Verizon and Google both have reasons to be irked with Apple these days: despite pimping its network as the best in the country, Verizon still is playing second fiddle to the iPhone; Google, meanwhile, seems to have been on the outs with Apple ever since CEO Eric Schmidt departed the company’s board in August. So what better than for them to team up and form their own Justice League of Cell Phone Service?
In a press conference on Tuesday morning, Google’s Schmidt and Verizon Wireless CEO Lowell McAdams dished on the two company’s new partnership, which centrally focuses on bringing handsets running Google’s Android OS to Verizon’s network. This would make Verizon the third of the country’s big four wireless providers to use Google’s platform, with devices already available on T-Mobile and Sprint.
Moreover, McAdams said his network was committed to openness, and when pressed on whether or not this meant that Verizon would allow use of Google’s Voice service McAdams responded, “You either have an open device or not, and this will be open.” The service triggered FCC queries to Apple, AT&T, and Google when it appeared that Apple had rejected a native Google Voice application for the iPhone. (The company has since stated that it is still considering the application.)
Adding Android phones to Verizon may help staunch the bleeding caused by consumers repeatedly needling the wireless provider over if and when it would be able to sell the iPhone. The network has taken criticism for having a weak lineup of available handsets, and previous flagship models like the BlackBerry Storm haven’t done well with consumers.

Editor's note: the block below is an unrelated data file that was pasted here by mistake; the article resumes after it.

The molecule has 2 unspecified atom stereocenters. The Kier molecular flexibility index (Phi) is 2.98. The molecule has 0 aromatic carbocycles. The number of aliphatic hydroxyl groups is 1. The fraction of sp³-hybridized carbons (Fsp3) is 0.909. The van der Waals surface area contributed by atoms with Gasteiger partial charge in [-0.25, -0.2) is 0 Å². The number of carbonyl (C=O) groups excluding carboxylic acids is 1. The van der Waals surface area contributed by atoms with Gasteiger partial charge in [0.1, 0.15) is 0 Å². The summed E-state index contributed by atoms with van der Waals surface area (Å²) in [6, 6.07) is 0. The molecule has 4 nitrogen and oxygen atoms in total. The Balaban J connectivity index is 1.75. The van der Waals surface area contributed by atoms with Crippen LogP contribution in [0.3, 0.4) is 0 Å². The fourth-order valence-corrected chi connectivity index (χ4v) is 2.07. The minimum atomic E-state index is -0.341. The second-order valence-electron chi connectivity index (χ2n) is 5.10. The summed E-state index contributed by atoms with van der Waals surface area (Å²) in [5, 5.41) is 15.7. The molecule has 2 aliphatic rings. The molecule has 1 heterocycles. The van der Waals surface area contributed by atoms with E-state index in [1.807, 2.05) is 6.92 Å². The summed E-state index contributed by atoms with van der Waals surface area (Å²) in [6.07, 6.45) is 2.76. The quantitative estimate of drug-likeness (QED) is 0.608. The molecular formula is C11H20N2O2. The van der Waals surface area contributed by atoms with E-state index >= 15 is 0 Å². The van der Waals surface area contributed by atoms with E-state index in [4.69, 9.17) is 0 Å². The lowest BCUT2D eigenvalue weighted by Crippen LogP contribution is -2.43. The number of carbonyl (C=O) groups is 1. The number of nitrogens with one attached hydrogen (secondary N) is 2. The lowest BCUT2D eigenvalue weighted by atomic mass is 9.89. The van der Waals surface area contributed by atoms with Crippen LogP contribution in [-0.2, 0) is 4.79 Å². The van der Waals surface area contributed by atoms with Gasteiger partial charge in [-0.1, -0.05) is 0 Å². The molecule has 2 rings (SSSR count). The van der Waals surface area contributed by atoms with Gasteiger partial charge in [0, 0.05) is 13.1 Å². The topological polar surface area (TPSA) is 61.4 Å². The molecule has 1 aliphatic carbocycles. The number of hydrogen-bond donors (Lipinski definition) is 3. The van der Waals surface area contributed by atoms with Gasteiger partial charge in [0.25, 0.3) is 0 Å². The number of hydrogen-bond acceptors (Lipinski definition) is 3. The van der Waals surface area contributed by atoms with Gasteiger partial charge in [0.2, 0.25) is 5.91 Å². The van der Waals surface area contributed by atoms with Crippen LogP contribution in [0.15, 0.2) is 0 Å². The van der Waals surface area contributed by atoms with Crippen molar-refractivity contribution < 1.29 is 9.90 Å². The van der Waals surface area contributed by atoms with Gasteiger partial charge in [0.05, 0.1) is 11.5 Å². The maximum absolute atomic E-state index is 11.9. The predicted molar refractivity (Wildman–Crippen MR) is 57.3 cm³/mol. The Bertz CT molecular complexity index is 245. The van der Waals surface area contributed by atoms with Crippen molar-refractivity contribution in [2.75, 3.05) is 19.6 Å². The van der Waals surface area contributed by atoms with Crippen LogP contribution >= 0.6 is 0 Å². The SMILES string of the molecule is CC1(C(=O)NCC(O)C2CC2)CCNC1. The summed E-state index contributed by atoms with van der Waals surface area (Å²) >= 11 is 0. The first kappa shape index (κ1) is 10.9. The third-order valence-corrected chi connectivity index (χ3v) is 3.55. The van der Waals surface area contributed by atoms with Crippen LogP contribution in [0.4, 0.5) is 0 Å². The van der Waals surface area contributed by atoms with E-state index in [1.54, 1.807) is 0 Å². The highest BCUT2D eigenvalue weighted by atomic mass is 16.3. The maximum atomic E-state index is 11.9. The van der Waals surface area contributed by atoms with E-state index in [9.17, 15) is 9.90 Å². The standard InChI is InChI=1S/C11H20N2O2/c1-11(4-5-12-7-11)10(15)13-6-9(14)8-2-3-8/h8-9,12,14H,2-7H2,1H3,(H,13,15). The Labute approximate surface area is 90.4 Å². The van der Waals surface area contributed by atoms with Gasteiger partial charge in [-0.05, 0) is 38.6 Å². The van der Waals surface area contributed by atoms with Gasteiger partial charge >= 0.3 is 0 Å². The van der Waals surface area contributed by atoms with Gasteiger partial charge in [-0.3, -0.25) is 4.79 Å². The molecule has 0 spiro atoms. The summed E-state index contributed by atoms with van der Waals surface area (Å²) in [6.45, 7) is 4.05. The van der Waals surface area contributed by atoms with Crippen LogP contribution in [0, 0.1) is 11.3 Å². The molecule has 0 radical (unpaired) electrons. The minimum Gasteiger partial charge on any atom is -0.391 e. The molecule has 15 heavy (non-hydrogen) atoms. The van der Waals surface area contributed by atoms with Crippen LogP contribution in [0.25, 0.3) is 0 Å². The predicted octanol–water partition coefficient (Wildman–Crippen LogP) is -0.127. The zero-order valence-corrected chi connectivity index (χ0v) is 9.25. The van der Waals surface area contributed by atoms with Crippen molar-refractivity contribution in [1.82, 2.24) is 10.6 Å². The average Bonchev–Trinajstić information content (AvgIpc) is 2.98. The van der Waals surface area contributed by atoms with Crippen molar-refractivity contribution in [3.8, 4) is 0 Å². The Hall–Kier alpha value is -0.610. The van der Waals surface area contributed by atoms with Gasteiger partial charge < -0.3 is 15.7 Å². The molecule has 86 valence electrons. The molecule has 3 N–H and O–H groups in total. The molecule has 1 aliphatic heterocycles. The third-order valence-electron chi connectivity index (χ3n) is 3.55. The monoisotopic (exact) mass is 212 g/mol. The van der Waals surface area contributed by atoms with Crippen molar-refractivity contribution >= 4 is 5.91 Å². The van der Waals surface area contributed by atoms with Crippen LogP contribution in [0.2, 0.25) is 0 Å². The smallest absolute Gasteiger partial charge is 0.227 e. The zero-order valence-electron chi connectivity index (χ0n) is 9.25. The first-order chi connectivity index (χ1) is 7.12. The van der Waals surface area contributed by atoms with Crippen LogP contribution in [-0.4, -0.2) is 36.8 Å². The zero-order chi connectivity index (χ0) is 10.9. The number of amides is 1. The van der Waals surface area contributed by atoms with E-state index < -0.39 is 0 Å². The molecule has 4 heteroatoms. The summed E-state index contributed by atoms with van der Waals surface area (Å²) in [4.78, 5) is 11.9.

Verizon has also launched a new ad campaign emphasizing the strength of its network, including a dig at Apple by using the tagline “there’s a map for that” in comparing its 3G coverage with rival AT&T’s. AT&T has repeatedly been dinged for its poor 3G performance and has taken pains to show that it is dedicated to upgrading its network capability.
The combined might of Google and Verizon could present a formidable foe for Apple and AT&T. With qualities like Verizon’s well-regarded network and Android’s open platform, the two may be able to take advantage of the iPhone’s most visible weaknesses: poor service and developer complaints about the App Store. Then again, the iPhone remains one of the most popular devices around, so it raises the question—what good is a Justice League without Superman?